All About Tofu

Tofu is a white, bland-to-tasteless, odorless food that in its block form resembles cheese; when it is fermented, tofu may go by the nickname of “Chinese cheese,” or less becomingly, “stinky tofu.” But plain white tofu is perhaps the most recognized and cooked-with form of the processed soybean.

From Soybean to Tofu

So how did the soybean become tofu, or bean curd, or doufou, tofu’s other names? One piece of folklore points back to a Han dynasty (later Han Dynasty, a.d. 25–220) cook who stumbled upon this food quite by accident when he mixed unrefined sea salt, which contains a natural coagulant, with a porridge of cooked soybeans and found the mixture coagulated. Chinese food historian E. N. Anderson shuns that tale, pointing to the late Tang or early Sung dynasties (a.d. 907–1209) as the most likely time frame.

Still other versions persist, but no matter which tale is true, the important point is that bean curd, or tofu, was born. And when they discovered it, vegetarian Buddhists quickly embraced this soybean product as a fine meat substitute—and tofu eventually found its way from China to Japan and then to much of the rest of the world.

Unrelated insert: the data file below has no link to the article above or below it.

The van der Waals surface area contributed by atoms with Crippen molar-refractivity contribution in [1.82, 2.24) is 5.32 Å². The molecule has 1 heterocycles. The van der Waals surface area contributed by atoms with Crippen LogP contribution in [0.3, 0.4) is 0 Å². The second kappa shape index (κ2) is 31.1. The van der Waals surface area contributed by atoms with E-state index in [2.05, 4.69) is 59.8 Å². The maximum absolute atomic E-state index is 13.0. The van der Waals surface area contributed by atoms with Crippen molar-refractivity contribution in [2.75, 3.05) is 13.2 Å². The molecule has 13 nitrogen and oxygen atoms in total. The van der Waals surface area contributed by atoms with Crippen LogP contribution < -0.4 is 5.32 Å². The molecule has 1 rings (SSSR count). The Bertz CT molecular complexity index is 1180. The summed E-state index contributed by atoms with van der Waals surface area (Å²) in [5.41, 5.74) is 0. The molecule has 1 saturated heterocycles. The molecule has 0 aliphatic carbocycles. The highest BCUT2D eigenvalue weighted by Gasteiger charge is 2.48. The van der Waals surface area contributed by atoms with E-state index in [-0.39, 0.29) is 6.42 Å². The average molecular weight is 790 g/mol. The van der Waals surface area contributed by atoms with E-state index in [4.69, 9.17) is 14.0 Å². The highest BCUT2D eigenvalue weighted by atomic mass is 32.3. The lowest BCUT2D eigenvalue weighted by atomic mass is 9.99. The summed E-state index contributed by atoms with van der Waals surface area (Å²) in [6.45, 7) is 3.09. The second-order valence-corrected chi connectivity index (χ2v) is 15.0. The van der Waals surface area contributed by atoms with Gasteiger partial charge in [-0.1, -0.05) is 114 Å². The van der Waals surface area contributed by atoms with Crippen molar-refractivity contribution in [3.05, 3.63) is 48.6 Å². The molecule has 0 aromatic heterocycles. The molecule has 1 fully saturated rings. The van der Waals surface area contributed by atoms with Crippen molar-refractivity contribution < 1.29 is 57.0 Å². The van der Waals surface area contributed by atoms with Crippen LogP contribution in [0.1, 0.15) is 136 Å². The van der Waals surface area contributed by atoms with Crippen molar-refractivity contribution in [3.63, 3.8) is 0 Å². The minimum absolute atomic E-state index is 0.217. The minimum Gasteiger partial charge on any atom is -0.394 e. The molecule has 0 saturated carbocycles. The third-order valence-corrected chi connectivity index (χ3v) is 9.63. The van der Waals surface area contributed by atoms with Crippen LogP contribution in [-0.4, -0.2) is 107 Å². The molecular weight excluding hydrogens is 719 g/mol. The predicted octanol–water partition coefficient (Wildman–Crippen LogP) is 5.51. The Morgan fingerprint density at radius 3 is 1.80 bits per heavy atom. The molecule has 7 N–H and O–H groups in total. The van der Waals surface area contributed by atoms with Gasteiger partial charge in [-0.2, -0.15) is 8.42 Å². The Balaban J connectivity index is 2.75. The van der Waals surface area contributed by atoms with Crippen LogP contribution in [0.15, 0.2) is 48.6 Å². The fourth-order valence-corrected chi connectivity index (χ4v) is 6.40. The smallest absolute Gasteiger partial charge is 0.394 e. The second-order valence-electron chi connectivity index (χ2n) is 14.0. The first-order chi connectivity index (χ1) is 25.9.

In its earliest Chinese days, doufou was a peasant food, much desired as a source of low-cost protein. But it seems that a Ching dynasty emperor (the dynasty began in a.d. 1644) discovered doufou when wandering in one of the provinces, and thenceforth, bean curd became court food.

As if by magic, the white blocks of tofu have been transformed into various tofu products: the silken tofus, reflecting the Japanese way of processing the soybeans; the dried tofu sheets known as bean curd “skins” popular in Buddhist Chinese vegetarian cooking; fermented tofu; fried tofu; puffed tofu; dried tofu; flavored tofu; and tofus available in very soft, soft, firm, and extra-firm textures. That’s a plus for modern cooks, who like to experiment in the kitchen with assorted tofu products.

If you have the desire, patience, and skills, you can even make tofu at home. The soybeans require lengthy soaking, then grinding and further processing. Or you can use soymilk plus a coagulant and strain the mixture for a speedier process. A faster way to make tofu, though, is to order a tofu-making kit or machine and follow directions. And the fastest way of all: use the Japanese-made instant tofu mix made from soymilk powder and other ingredients: just add water and stir.

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